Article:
That’s also fed into by what songs were chosen for this album, and how frequently themes of depression or losing someone too early seem almost deliberately placed as a means of relating directly to Chester’s passing. The early representation of both those angles on Sickness, Sometimes and What’s In The Eye attempts to reframe them in the same way that Linkin Park’s One More Light has been, but the reason that worked is because it was a swansong note that, in context, now comes across like an artist defining the end of their own legacy; here, not only are Grey Daze’s efforts greatly cut from under them by the fact that they’ve not been associated with Bennington for decades at this point, but it can feel kind of manipulative to front-load the album in that way without providing any emotional payoff further down the line. You can tell these are songs written by an incredibly young Bennington given how unrefined they can be – just look at the flimsy political ‘commentary’ of B12 for an obvious example – and strip-mining those efforts to try and form some kind of post-passing narrative that doesn’t even coalesce brings into question what kind of ‘tribute’ this was actually supposed to be. There’s no real emotionality behind it, and it all it stirs up is the realisation of how much better of a songwriter Bennington became after all of this when he was in Linkin Park.

In all honesty, it’s probably an album that shouldn’t have been released, not just for moral reasons but because there’s no reason for Grey Daze to try and exist in modern rock other than to sate completionists. Even with its reworkings, Amends just sounds dated and drab, highlighting the only reason it got a green light at all was as a memorial piece that it doesn’t even do that well. Sure, for some it’ll be pleasant or comforting to hear Bennington’s voice again in a context they perhaps haven’t heard it in before, but beyond that scant factor, there’s really no need for Amends to exist, and the fact it does in the state it’s in doesn’t hold much faith for anything that Grey Daze might consider doing in the future. Granted, when this album proves most of all that they one asset they did have is no longer here, there’s not much else for them that can be done.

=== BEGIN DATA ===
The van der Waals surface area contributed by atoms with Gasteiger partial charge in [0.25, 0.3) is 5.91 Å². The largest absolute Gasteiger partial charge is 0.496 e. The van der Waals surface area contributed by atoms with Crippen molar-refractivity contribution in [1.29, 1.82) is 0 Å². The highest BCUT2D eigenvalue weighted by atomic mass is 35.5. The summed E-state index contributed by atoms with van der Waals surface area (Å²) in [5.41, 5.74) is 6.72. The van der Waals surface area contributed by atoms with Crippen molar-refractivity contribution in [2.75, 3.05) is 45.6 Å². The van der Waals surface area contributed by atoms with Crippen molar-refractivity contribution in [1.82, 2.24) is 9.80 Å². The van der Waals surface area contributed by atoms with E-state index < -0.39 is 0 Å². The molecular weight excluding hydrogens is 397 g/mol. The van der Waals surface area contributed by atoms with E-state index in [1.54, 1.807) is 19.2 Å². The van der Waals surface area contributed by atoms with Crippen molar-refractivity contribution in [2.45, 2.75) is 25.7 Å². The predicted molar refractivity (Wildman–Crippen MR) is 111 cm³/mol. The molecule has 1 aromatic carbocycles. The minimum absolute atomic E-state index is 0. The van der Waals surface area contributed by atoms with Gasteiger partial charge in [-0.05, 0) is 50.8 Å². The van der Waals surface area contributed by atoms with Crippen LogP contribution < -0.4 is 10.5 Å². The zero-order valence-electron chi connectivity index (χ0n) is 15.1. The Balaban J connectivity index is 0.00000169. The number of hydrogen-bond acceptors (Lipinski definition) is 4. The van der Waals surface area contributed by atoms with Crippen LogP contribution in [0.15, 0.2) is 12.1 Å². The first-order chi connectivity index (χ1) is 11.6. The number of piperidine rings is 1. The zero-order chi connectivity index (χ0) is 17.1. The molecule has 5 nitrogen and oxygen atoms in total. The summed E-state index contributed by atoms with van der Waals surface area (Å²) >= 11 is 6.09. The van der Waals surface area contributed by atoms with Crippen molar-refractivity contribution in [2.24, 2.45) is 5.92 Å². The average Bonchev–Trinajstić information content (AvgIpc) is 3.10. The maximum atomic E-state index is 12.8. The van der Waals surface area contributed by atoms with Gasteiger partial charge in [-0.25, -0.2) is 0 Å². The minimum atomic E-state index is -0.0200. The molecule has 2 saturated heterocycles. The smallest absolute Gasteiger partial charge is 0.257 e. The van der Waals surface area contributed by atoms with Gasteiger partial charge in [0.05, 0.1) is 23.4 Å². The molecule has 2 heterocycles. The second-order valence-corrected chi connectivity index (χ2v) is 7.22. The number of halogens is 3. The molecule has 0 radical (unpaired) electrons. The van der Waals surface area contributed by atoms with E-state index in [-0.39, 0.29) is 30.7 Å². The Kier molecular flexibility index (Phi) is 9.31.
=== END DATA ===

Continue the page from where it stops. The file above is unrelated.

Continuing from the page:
For fans of: Foo Fighters, Stone Temple Pilots, Nickelback
Words by Luke Nuttall

‘Amends’ by Grey Daze is released on 26th June on Loma Vista Recordings.

One thought

  1. This review is insulting on so many levels. Completely disregarding the music because it doesn’t fit in with “modern” music(whatever that means) is a blatant crutch to avoid having any real opinion on the sound in your ears. The album focuses on themes of depression because that’s what the entirety of their 2 albums focused on. They left out several songs focused on depression, some of them being my favorites by the band. Messages of depression aren’t front loaded on the early tracks at all, did you listen to the second half of the album? This review is lazy and may as well have been written without listening to the album since you clearly made up your mind before ever listening to it.

    No, it isn’t a groundbreaking album exploring new directions in music and lyricism. If Grey Daze somehow did that using a foundation built on 20 year old vocal recordings, they would already have been a powerhouse music group people are sick of because they’re played on the radio 24/7. Given what they had to work with, they blew my expectations out of the water. The album could’ve been a remastered cash grab pile of garbage or a way for them to put themselves on display. Instead they chose to highlight and bring new light to a friend. This is easily my favorite album of the year so far.